You?re mine, all mine
Remember the characters of Shah Rukh Khan in Darr, Sharad Kapoor in Dastak and glam babe Urmila Matondkar in Pyaar Tune Kya Kiya? They all were in love, and extremely possessive about their love interest, which eventually led to their end.india Updated: May 26, 2006 00:26 IST
Remember the characters of Shah Rukh Khan in Darr, Sharad Kapoor in Dastak and glam babe Urmila Matondkar in Pyaar Tune Kya Kiya? They all were in love, and extremely possessive about their love interest, which eventually led to their end.
Possessiveness is a very common emotion that prevails in love relationships but when this emotion fails to abide by any boundary you are in a deep trouble. Though it is very unlikely to run into such extreme characters in real life, several people have terminated their relationships because their partners grew over-possessive with time.
Sex no bar
The trait is not peculiar of any gender. A girl can be as much of a bully as a guy when love becomes an obsession. It all begins with asking about the whereabouts of the partner when the couple is not together turning into demanding an account of every single moment.
Then starts a list of decrees to be followed like deadlines to come back home, minimum interaction with opposite sex as far as possible and the list is endless.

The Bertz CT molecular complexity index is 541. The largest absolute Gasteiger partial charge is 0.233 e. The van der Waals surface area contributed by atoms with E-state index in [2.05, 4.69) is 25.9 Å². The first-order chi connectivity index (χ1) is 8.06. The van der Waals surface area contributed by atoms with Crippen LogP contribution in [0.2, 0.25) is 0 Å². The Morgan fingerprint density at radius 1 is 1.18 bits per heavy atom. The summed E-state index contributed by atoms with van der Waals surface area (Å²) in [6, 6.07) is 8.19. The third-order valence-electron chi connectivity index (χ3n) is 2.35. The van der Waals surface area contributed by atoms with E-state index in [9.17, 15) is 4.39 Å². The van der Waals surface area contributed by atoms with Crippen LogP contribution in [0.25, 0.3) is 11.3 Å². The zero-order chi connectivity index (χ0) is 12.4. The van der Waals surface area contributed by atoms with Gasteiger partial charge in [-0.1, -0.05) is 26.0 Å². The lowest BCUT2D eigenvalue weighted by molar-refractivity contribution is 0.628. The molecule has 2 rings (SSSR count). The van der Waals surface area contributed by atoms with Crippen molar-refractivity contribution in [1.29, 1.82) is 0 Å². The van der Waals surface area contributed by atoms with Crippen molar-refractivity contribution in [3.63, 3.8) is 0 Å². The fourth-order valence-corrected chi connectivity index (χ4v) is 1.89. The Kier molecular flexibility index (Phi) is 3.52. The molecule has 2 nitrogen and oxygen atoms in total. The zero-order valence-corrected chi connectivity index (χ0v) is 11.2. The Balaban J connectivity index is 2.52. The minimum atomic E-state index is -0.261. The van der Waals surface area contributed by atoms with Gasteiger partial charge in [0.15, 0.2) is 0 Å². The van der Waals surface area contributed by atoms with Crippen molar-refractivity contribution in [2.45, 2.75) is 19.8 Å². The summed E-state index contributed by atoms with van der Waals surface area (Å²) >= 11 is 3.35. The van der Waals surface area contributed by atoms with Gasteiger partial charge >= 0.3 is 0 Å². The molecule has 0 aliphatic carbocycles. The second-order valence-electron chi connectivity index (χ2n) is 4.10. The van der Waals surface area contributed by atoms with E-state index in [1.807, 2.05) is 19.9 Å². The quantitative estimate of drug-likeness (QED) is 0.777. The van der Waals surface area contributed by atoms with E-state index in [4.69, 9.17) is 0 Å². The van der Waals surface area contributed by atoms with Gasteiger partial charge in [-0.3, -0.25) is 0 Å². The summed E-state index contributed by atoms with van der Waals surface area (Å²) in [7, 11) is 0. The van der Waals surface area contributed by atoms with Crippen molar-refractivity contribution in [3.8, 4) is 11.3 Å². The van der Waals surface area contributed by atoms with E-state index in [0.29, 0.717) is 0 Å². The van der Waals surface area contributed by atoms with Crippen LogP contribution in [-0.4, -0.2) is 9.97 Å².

So when does it become unbearable? Explains Dr Ekta Soni, senior clinical psychologist, Apollo Hospital, “Possessiveness is fine but as excess of anything is bad, over-possessiveness turns into psychiatric disorder.”
Dr Jitendra Nagpal, consulting psychiatrist at VIMHANS, opines, “In today’s fast moving society, partners don’t get to spend much time with each other and thus the need of warmth and empathy leads to craving for attention.”
Dr Soni cites several reasons for this behavioural unrest. ““The problem stems from personal insecurities,” she concedes. It is the person’s inferiority complex and lack of confidence that makes them think that their partner might find someone better. Some require constant validation of being wanted and turn over-possessive when their needs are not met. Another very important consideration is past experience. If a person has experienced dejection in past relationships, one is bound to feel scared of meeting the same fate. Shattered confidence jeopardises the issues of trust, understanding and faith and stifles all breathing space in a relationship.
So, what is the solution? Talk. Nothing can be better than having a heart-to-heart conversation where both the partners can explain their views and try to be more enduring and understanding of each other’s situation. Counselling can also be sought before it is all over.
Love is the most wonderful feeling but it requires space to grow. If extreme behaviour strangulates this, survival is impossible. Love is a package that comes handy with trust and understanding.